Incidentally, I am grateful to Alty supporter Bill Waterson for his eagle-eyed observation that in the 21 matches in which Mal Bailey scored a goal for the Robins, Alty achieved 19 wins; drew once and incurred just a single defeat (as referred to in the previous paragraph).

    On Saturday, 8th April 1978, the Robins faced the daunting prospect of travelling to the hostile environment (both on and off the pitch) of Canal Street in order to confront Runcorn in the FA Trophy Semi-Final Second Leg, merely seven days after the two clubs had engaged in a goalless war of attrition in the First Leg at Moss Lane.

    In the 57th minute of that tense second meeting, a Graham Heathcote corner taken from the left wing was met at the near post in majestic fashion by the unchallenged Mal Bailey, whose header duly flashed into the net past the helpless Runcorn goalkeeper Graham Lloyd. It would prove to be the only goal of the game and, therefore, it secured the Robins’ first ever appearance at Wembley.

    The intimidating atmosphere at Canal Street that afternoon meant that many Alty supporters (including myself and my father) adopted the shrewd tactic of stifling any of their post match celebrations until they reached the comparative safety of their respective vehicles, at which time screams of unbridled elation were unleashed!

    In fact, Mal had himself been a member of the Runcorn team which had suffered a narrow and controversial defeat at the hands of Stafford Rangers in the 1975/76 FA Trophy Semi-Final and, thus, somewhat inevitably, he experienced mixed feelings about being the Linnets’ Nemesis on this particular occasion. He commented: “If I’d scored against them in the Final, I wouldn’t have minded a bit. But I felt sorry for the lads. They’ve come so close.”

    The nature of Bailey’s pivotal winning goal rather astonished him (not to mention his crestfallen former manager, Stan Storton!), as it was exactly the type of header that he had executed with success on quite a few previous occasions during his tenure at Canal Street. As Mal explained: “We have practised the move in training. I was surprised no-one picked me up, as Runcorn know so much about me. I am over the moon about it. We will take care of Leatherhead in the Final.“ And, indeed, they did.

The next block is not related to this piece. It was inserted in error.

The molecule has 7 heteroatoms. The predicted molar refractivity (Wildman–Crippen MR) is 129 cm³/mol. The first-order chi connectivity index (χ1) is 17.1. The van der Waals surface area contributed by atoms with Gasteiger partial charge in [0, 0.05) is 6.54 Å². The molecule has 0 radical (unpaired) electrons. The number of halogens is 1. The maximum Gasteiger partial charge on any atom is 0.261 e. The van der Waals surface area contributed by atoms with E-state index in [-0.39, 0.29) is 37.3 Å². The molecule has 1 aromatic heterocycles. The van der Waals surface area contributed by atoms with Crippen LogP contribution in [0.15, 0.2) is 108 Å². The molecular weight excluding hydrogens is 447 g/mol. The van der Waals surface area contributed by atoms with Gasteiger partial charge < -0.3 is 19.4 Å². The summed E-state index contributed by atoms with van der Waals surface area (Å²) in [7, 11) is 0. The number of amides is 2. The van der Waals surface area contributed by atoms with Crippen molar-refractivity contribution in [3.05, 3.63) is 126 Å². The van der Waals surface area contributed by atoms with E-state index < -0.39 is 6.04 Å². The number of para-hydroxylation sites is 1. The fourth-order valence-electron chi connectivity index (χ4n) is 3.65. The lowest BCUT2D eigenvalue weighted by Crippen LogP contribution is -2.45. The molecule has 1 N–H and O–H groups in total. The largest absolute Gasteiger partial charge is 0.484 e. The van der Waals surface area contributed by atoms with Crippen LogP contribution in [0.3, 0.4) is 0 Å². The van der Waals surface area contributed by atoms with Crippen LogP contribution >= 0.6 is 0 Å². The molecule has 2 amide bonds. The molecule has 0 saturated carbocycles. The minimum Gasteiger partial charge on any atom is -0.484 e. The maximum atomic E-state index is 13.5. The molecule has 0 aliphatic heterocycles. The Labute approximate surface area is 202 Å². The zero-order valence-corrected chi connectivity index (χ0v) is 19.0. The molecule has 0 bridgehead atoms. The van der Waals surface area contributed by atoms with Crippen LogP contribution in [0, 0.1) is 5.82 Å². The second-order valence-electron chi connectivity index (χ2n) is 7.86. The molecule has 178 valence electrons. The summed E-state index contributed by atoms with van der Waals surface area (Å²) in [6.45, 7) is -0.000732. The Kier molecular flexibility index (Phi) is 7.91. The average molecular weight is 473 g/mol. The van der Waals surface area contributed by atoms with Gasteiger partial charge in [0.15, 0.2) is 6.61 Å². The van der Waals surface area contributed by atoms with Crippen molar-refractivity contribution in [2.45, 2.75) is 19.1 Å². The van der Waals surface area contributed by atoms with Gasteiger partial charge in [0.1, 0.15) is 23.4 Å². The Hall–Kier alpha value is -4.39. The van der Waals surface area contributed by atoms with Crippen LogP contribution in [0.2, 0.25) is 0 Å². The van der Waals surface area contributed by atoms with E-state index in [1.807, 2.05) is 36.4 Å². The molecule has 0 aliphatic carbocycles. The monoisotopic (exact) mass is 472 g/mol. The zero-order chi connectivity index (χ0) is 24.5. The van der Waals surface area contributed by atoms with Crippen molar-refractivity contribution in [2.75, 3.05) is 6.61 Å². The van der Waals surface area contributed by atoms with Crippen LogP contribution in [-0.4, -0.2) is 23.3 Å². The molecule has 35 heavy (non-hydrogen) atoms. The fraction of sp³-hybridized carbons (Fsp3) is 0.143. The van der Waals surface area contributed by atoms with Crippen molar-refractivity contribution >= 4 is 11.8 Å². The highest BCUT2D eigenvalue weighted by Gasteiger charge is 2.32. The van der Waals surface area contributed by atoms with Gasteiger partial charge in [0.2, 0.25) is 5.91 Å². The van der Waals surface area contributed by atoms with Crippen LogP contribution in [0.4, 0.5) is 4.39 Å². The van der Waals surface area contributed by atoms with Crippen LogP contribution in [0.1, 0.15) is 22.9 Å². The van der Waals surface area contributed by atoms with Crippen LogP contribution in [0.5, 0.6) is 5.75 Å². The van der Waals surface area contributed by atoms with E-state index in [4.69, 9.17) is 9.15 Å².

The 1978/79 season saw Mal record 43 (+1 as sub) appearances as the Robins finished as runners-up to Mossley in the NPL title race. The highlights of that particular campaign related to the club’s FA Cup run: from that engrossing and ultimately exhilarating eleventh hour 4-3 First Round victory over Southport at Moss Lane (in which Mal scored the second goal) to the two epic encounters with Spurs in the Third Round. Unfortunately for Mal, he sustained a dislocated collar bone in the opening minutes of the initial tie at White Hart Lane (where he was replaced by Ivan Crossley after only 20 minutes) and was forced to sit out the replay at Maine Road.

    That same season also witnessed the irrefutable nadir of Mal’s career at Moss Lane, namely the alarming tonsorial faux pas he committed by adopting the type of heinous footballers’ perm then sported by such fashion victims as Kevin Keegan; Terry McDermott; Phil Thompson and Peter Shilton. Oh, and not forgetting our very own Barry Howard, too.

    The photograph of Mal in the profile of him printed in the Robins Review issue of 4th September 1978 invoked shock waves via the revelation that he had dispensed with his previous straggly, lank hippy/hobo look (well, he was a self-proclaimed fan of The Eagles, after all…) in favour of that dreaded tight curly perm monstrosity. We also learnt that he was a toolsetter by trade; drove a Ford Capri and had a penchant for eating fish with lashings of parsley sauce.